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Loyola theatre delivers social justice message

Students+perform+in+%22The+House+that+Will+Not+Stand%22+this+semester+at+Loyola.+The+show+was+part+of+the+theatre+department%27s+social+justice+themed+season.+Photo+credit%3A+Kyle+Encar
Students perform in

Students perform in "The House that Will Not Stand" this semester at Loyola. The show was part of the theatre department's social justice themed season. Photo credit: Kyle Encar

Students perform in "The House that Will Not Stand" this semester at Loyola. The show was part of the theatre department's social justice themed season. Photo credit: Kyle Encar

Erin Snodgrass

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This semester, Loyola’s theatre arts department put on two productions: Eugene O’Neill’s “Beyond the Horizon and “The House That Will Not Stand,” written by New Orleans native Marcus Gardley. Both productions evoked social justice themes, something Laura Hope, chairwoman of the department, said has become a criteria for her when selecting which plays the department will pursue.

After becoming chairwoman in January of this year, Hope said she made a promise to choose one classic play, one new play and one musical each year to educate students on different types of theatrical performances. In addition, Hope said she is devoted to picking productions that have one or more social justice components.

“I promised greater diversity so that the plays we do are a better reflection not only of the campus community, but of the city at large,” Hope said.

For this season, Hope looked to the College of Music and Fine Arts’ artistic theme — “The Creative American Spirit” — and chose American plays she felt reflected the that.

“Beyond the Horizon,” directed by guest artist Mark Routhier, was the first major production of the fall 2015 semester and dealt with a family struggling with the gloomy reality of the American Dream. Next semester, the theatre arts department will perform “The Spitfire Grill,” a musical based on the movie of the same name. Directed by theatre arts professor Patrick Gendusa, the play will focus on the American criminal justice system.

This season’s most recent production, “The House That Will Not Stand,” directed by Hope, chronicles a family of free women of color living in New Orleans during the early 1800s. The family struggles with the ramifications of the Louisiana Purchase and learns what it means to be both female and African American in 19th century America. Hope said she knew the play would send a powerful message.

“At the time I chose the play, I didn’t know what the rhetoric of this election would be. I didn’t know there would be so much misogynistic and racially charged language,” Hope said. “I think the theater is one of the few places where you see a different viewpoint being put out there and are asked to deal with someone’s humanity.”

Alana Walker, computer information systems freshman, said she recommended “The House That Will Not Stand” to all her friends after seeing the show.

“The play was so amazing, so empowering and had a sense of culture,” Walker said.

When choosing each semester’s plays, Hope said she also listens to the suggestions of other theatre arts faculty members and considers what types of shows will sell tickets.

Once the upcoming year’s season is announced in March each year, production schedules are made, and faculty members determine the campus location for each show. Following auditions, the rehearsal process begins. Hope said it usually lasts about a month. During that time, the theater department’s stagecraft classes, taught by Professor George Johnson, build the set.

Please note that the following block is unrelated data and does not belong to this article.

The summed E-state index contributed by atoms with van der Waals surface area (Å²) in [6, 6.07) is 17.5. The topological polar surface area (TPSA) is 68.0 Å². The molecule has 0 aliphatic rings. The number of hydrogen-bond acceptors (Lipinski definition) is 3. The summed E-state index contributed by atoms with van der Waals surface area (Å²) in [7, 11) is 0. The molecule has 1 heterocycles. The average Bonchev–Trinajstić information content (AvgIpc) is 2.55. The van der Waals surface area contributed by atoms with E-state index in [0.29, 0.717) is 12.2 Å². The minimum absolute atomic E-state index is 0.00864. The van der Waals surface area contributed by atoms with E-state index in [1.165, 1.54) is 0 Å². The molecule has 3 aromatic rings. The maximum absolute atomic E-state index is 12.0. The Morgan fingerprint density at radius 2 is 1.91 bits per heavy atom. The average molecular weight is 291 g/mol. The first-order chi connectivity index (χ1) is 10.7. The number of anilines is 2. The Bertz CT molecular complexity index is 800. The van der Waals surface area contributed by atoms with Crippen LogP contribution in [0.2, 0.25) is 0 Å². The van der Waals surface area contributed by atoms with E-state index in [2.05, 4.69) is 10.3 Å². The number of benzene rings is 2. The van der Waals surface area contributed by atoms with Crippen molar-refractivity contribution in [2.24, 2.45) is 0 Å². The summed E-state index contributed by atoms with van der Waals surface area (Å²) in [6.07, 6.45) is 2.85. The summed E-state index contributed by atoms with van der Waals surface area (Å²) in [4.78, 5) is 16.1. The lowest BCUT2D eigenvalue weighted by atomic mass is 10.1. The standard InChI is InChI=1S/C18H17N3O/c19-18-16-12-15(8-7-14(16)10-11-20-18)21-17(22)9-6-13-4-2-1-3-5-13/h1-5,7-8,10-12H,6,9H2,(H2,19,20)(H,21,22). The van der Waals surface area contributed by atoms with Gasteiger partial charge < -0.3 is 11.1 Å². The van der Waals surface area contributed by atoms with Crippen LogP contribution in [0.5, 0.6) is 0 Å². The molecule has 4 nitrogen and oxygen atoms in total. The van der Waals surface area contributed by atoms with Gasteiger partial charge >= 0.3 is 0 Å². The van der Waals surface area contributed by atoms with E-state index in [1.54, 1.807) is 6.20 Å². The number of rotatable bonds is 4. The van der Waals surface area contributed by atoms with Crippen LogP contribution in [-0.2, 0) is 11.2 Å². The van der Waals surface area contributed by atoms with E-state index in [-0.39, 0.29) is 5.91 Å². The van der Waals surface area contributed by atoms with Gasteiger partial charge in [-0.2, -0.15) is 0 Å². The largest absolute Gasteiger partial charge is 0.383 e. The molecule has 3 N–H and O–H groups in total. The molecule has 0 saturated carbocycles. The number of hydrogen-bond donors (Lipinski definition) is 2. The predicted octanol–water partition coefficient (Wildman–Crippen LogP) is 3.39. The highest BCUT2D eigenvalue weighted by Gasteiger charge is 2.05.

With about 70 undergraduates in the theater department, Hope estimates 25-50 students work on each production. She said students outside of the theater program are welcome to audition for plays and help with technical aspects.

Talia Moore, musical theater freshman, was cast in “The House That Will Not Stand” and said a huge amount of work goes into making productions the best they can be. She said this show in particular took a lot of work because it incorporated acting, singing and dancing.

“I think this is the best play I could have done my first semester,” Moore said. “It’s a cast full of black women, and it’s empowering. It’s a sad story, but at the end of the day, it’s so much more than a play. It’s a message.”

Theatre freshman Kevin Agular had similar sentiments when it came to being cast in his first Loyola production, “Beyond the Horizon.”

“There is a sort of magic that comes to light in theater,” he said. “Being part of a great cast has been one of my most memorable experiences so far.”

According to the theatre department, students will collaborate and perform “The Spitfire Grill” next semester, which is set to take place during the weekends of March 24 and 30.

“I’m hoping that we can have a conversation with our audiences while also presenting high quality artistry,” Hope said.

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About the Writer
Erin Snodgrass, Managing Editor for Electronic Proporties
Erin Snodgrass is a Mass Communication sophomore. She is incredibly excited to be the Managing Editor for Electronic Properties this semester. She has also worked as the News Editor, Assistant Religion Editor and a Contributing Writer for The Maroon. In her spare time she enjoys binge watching Netflix and listening to classic rock. Contact: [email protected]
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Loyola theatre delivers social justice message